Computer-assisted assessment and advice for "non-serious" 999 ambulance service callers: the potential impact on ambulance despatch
Dale, J., Higgins, J., Williams, S., Foster, T., Snooks, H., Crouch, R., Hartley-Sharpe, C., Glucksman, E., Hooper, R. and George, S. (2003) Computer-assisted assessment and advice for "non-serious" 999 ambulance service callers: the potential impact on ambulance despatch. Emergency Medicine Journal, 20, (2), 178-183. (doi:10.1136/emj.20.2.178).
Objective: To investigate the potential impact for ambulance services of telephone assessment and triage for callers who present with non-serious problems (Category C calls) as classified by ambulance service call takers.
Design: Pragmatic controlled trial. Calls identified using priority dispatch protocols as non-serious were allocated to intervention and control groups according to time of call. Ambulance dispatch occurred according to existing procedures. During intervention sessions, nurses or paramedics within the control room used a computerised decision support system to provide telephone assessment, triage and, if appropriate, offer advice to permit estimation of the potential impact on ambulance dispatch.
Setting: Ambulance services in London and the West Midlands.
Subjects: Patients for whom emergency calls were made to the ambulance services between April 1998 and May 1999 during four hour sessions sampled across all days of the week between 0700 and 2300.
Main outcome measures: Triage decision, ambulance cancellation, attendance at an emergency department.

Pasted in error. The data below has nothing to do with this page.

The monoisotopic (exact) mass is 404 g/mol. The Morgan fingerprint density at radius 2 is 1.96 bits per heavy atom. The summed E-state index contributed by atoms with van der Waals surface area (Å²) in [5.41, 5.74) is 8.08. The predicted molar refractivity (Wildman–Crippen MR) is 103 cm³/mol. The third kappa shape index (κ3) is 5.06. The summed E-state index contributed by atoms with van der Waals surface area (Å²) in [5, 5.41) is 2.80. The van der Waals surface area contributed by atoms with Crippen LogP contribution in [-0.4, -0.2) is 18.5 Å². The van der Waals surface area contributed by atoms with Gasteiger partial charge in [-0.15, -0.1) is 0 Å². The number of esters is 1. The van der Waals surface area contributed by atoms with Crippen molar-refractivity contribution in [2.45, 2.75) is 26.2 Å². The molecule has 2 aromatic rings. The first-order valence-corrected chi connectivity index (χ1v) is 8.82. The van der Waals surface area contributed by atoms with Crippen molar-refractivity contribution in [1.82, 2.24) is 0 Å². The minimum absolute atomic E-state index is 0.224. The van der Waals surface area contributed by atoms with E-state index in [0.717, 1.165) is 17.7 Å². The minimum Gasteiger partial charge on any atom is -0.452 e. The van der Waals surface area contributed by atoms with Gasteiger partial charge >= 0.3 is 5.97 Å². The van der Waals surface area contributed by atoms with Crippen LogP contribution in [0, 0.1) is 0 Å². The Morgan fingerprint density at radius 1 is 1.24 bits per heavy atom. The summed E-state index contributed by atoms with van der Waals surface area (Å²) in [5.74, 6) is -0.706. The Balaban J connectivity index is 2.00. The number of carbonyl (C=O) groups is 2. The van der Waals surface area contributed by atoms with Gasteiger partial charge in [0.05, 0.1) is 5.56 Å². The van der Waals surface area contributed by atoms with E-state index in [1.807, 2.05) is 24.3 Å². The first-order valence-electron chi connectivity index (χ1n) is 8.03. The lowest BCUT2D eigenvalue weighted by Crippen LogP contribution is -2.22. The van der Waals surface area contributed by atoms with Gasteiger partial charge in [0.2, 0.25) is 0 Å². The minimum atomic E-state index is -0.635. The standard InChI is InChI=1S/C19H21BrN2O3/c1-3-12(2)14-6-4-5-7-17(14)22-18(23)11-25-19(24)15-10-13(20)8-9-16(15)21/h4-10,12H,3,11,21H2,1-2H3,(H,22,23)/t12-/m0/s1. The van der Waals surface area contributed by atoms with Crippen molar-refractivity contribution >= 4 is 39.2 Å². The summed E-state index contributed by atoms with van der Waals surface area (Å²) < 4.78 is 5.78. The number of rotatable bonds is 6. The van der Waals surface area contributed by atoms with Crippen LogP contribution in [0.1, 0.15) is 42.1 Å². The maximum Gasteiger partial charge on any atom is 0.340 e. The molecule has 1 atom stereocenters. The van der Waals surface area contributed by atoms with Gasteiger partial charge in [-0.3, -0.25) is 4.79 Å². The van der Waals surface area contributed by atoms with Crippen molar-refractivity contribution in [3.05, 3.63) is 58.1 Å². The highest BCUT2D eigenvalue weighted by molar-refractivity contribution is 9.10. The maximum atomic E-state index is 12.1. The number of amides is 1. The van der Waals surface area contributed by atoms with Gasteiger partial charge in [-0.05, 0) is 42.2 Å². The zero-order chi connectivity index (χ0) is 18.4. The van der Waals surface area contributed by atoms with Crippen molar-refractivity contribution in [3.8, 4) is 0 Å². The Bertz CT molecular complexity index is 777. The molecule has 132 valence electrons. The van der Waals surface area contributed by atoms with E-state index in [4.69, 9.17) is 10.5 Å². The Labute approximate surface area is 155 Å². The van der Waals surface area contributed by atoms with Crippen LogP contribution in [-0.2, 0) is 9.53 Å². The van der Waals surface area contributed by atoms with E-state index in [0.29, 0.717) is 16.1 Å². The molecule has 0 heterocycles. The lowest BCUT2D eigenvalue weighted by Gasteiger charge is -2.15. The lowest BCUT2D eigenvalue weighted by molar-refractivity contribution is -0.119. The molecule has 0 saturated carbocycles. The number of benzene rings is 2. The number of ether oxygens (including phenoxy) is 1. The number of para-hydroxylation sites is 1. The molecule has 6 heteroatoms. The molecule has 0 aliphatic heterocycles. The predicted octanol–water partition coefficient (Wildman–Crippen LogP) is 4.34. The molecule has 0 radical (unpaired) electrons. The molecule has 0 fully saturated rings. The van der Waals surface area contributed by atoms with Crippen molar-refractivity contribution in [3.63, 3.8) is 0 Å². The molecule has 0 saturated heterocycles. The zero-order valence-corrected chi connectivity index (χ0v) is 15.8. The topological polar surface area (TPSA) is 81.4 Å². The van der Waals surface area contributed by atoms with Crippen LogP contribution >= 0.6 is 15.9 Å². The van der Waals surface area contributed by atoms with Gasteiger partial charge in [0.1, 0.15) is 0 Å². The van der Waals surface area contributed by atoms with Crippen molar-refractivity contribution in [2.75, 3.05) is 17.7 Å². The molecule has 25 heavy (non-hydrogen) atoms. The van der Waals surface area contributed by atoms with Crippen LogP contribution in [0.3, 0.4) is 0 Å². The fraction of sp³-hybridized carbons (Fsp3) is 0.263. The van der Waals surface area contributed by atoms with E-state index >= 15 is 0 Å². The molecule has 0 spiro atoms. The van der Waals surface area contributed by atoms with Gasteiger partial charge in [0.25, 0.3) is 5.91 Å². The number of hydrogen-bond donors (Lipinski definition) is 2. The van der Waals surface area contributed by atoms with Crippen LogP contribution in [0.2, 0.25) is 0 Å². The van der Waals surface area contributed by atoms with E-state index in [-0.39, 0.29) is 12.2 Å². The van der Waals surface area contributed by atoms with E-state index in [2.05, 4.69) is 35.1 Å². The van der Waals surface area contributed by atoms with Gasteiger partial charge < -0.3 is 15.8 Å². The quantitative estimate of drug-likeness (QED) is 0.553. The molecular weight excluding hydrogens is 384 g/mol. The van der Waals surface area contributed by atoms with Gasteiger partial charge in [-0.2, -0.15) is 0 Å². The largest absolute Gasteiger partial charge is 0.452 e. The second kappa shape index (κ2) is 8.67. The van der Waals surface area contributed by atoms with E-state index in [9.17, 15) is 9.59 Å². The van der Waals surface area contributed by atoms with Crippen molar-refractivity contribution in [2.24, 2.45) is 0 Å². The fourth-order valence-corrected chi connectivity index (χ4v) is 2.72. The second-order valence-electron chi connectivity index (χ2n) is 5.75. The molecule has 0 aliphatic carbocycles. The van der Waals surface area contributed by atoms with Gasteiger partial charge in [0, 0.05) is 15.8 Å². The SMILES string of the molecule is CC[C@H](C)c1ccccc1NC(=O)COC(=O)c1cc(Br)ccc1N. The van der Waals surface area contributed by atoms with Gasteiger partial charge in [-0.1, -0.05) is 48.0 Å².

Results: In total, there were 635 intervention calls and 611 controls. Of those in the intervention group, 330 (52.0%) were triaged as not requiring an emergency ambulance, and 119 (36.6%) of these did not attend an emergency department. This compares with 55 (18.1%) of those triaged by a nurse or paramedic as requiring an ambulance (odds ratio 2.62; 95% CI 1.78 to 3.85). Patients triaged as not requiring an emergency ambulance were less likely to be admitted to an inpatient bed (odds ratio 0.55; 95% CI 0.33 to 0.93), but even so 30 (9.2%) were admitted. Nurses were more likely than paramedics to triage calls into the groups classified as not requiring an ambulance. After controlling for age, case mix, time of day, day of week, season, and ambulance service, the results of a logistic regression analysis revealed that this difference was significant with an odds ratio for nurses:paramedics of 1.28 (95% CI 1.12 to 1.47).
Conclusions: The findings indicate that telephone assessment of Category C calls identifies patients who are less likely to require emergency department care and that this could have a significant impact on emergency ambulance dispatch rates. Nurses were more likely than paramedics to assess calls as requiring an alternative response to emergency ambulance despatch, but the extent to which this relates to aspects of training and professional perspective is unclear. However, consideration should be given to the acceptability, reliability, and cost consequences of this intervention before it can be recommended for full evaluation.
|Digital Object Identifier (DOI):||doi:10.1136/emj.20.2.178|
|Keywords:||regression analysis, decision support techniques, time, emergency service, humans, middle aged, nurses, feasibility studies, aged, emergency medical service communication systems, child, adolescent, emergencies, child, patients, emergency nursing, 80 and over, utilization, England, male, allied health personnel, odds ratio, statistics & numerical data, health services misuse, infant, design, computer-assisted, clinical-trial, research support, health, aged, ambulances, London, triage, primary health care, telephone, adult, hospital, methods, non-U.S.gov't, preschool, multicenter studies, analysis, referral and consultation, female, diagnosis|
|Subjects:||Q Science > QA Mathematics > QA75 Electronic computers. Computer science
R Medicine > RA Public aspects of medicine
|Divisions :||University Structure - Pre August 2011 > Superseded (SONM) > Superseded (HSR)
University Structure - Pre August 2011 > School of Medicine > Community Clinical Sciences
|Accepted Date and Publication Date:||
|Date Deposited:||10 Aug 2007|
|Last Modified:||31 Mar 2016 11:12|
|RDF:||RDF+N-Triples, RDF+N3, RDF+XML, Browse.|
Actions (login required)